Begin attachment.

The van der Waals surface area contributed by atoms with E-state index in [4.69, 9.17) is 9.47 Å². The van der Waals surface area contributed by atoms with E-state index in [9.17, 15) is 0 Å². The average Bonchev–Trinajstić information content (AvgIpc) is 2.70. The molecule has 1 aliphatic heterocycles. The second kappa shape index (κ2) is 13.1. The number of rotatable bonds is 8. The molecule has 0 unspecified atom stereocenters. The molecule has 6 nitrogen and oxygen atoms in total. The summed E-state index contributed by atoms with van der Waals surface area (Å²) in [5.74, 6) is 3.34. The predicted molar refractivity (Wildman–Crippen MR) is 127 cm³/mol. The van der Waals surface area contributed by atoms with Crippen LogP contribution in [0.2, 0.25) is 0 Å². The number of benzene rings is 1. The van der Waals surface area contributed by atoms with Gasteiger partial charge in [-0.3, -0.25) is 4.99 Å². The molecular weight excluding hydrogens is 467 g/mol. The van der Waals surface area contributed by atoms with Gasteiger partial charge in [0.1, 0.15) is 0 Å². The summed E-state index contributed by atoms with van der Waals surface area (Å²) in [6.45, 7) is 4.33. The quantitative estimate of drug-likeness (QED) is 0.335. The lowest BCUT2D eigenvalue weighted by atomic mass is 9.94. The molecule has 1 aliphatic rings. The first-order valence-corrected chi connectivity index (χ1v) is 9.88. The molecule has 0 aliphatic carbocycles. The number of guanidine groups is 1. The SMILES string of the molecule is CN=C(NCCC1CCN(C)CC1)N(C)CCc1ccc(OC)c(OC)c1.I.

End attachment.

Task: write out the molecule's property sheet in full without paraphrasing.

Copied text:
The van der Waals surface area contributed by atoms with E-state index in [4.69, 9.17) is 9.47 Å². The van der Waals surface area contributed by atoms with E-state index in [9.17, 15) is 0 Å². The average Bonchev–Trinajstić information content (AvgIpc) is 2.70. The molecule has 1 aliphatic heterocycles. The second kappa shape index (κ2) is 13.1. The number of rotatable bonds is 8. The molecule has 0 unspecified atom stereocenters. The molecule has 6 nitrogen and oxygen atoms in total. The summed E-state index contributed by atoms with van der Waals surface area (Å²) in [5.74, 6) is 3.34. The predicted molar refractivity (Wildman–Crippen MR) is 127 cm³/mol. The van der Waals surface area contributed by atoms with Crippen LogP contribution in [0.2, 0.25) is 0 Å². The number of benzene rings is 1. The van der Waals surface area contributed by atoms with Gasteiger partial charge in [-0.3, -0.25) is 4.99 Å². The molecular weight excluding hydrogens is 467 g/mol. The van der Waals surface area contributed by atoms with Gasteiger partial charge in [0.1, 0.15) is 0 Å². The summed E-state index contributed by atoms with van der Waals surface area (Å²) in [6.45, 7) is 4.33. The quantitative estimate of drug-likeness (QED) is 0.335. The lowest BCUT2D eigenvalue weighted by atomic mass is 9.94. The molecule has 1 aliphatic rings. The first-order valence-corrected chi connectivity index (χ1v) is 9.88. The molecule has 0 aliphatic carbocycles. The number of guanidine groups is 1. The SMILES string of the molecule is CN=C(NCCC1CCN(C)CC1)N(C)CCc1ccc(OC)c(OC)c1.I.